Gardeners and hyacinths have what their therapists might describe as a classic co-dependent relationship.
Let's stop calling bulbs "forced," when "gently persuaded" is a more accurate description of the process that results in wanton, out-of-season blooming. True, a gardener puts bulbs in a cool, dark place for a few weeks to artificially simulate winter. But as soon as the hyacinths emerge into the light and warmth, the bulbs pretend they think it's time to burst into bloom and fill the air with a luxurious perfume. People coo. Hyacinths preen. Everybody wins.
Above: To force—or gently persuade—hyacinths to bloom in water, you can "plant" them in a clear glass set of Three Hyacinth Bulb Vases (£18.50 at Cox & Cox). Keep them in a cold, dark place (where the temperature is below 50 degrees) for up to eight weeks to allow their root systems to develop. Then transfer to a sunny, warm spot.
Above: Hyacinthus orientalis bulbs are shipped seasonally, typically in the fall, from growers such as Brent and Becky's Bulbs and Holland Bulb Farms. Although they're known as Dutch hyacinths, these Asian natives didn't reach Europe until 1560, when a shipment of bulbs from Persia arrived—in England. Image by Saídos da Concha, via Flickr.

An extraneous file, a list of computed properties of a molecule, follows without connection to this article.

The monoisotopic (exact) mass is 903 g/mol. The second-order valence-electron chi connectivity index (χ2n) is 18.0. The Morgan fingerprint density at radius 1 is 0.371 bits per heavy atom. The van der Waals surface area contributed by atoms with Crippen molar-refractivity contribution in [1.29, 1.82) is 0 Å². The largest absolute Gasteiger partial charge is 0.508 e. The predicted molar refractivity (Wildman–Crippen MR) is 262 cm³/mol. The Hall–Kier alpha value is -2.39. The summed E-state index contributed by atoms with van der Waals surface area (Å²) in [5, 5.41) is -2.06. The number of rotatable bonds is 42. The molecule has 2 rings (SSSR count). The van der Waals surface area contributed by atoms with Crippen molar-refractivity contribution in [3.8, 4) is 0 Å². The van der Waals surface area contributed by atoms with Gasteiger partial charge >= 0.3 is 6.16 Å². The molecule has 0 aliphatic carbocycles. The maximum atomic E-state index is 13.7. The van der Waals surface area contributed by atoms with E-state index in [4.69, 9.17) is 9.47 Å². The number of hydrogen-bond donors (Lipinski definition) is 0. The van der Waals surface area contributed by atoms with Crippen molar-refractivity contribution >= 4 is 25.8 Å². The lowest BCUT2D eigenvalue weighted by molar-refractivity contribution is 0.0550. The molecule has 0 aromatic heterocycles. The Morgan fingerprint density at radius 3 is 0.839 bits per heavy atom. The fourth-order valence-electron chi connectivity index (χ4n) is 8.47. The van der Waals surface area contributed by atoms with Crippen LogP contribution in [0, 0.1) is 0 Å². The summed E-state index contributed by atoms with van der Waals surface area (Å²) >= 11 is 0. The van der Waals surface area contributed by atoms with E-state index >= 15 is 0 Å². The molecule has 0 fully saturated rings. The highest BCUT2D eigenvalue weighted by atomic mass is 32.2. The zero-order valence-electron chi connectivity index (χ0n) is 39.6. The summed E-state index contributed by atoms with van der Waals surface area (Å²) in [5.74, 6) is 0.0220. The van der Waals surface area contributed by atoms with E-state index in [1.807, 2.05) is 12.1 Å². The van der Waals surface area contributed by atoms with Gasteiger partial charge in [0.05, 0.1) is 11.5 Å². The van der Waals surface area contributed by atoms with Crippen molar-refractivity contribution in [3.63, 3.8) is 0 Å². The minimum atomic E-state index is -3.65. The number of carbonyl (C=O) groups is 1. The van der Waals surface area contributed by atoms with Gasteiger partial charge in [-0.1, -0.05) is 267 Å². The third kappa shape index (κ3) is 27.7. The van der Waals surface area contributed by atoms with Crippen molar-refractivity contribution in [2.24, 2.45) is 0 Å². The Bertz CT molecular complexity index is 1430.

Above: After blooming, most indoor bulbs will be spent and won't flower again. But if you want to reward their service instead of heartlessly tossing them onto the compost pile: Wait for the leaves to die back naturally. Then plant in the garden and feed them an organic fertilizer. (Narcissus and daffodil bulbs are more likely to respond, and bloom again in the garden, than hyacinths.) Image via Julia's Vita.
Above: Muscari, or grape hyacinths, provide a lovely contrast in color and texture when combined with a white flower such as Hyacinthus Carnegie (available seasonally, from White Flower Farm). Image by Lisa, via Flickr.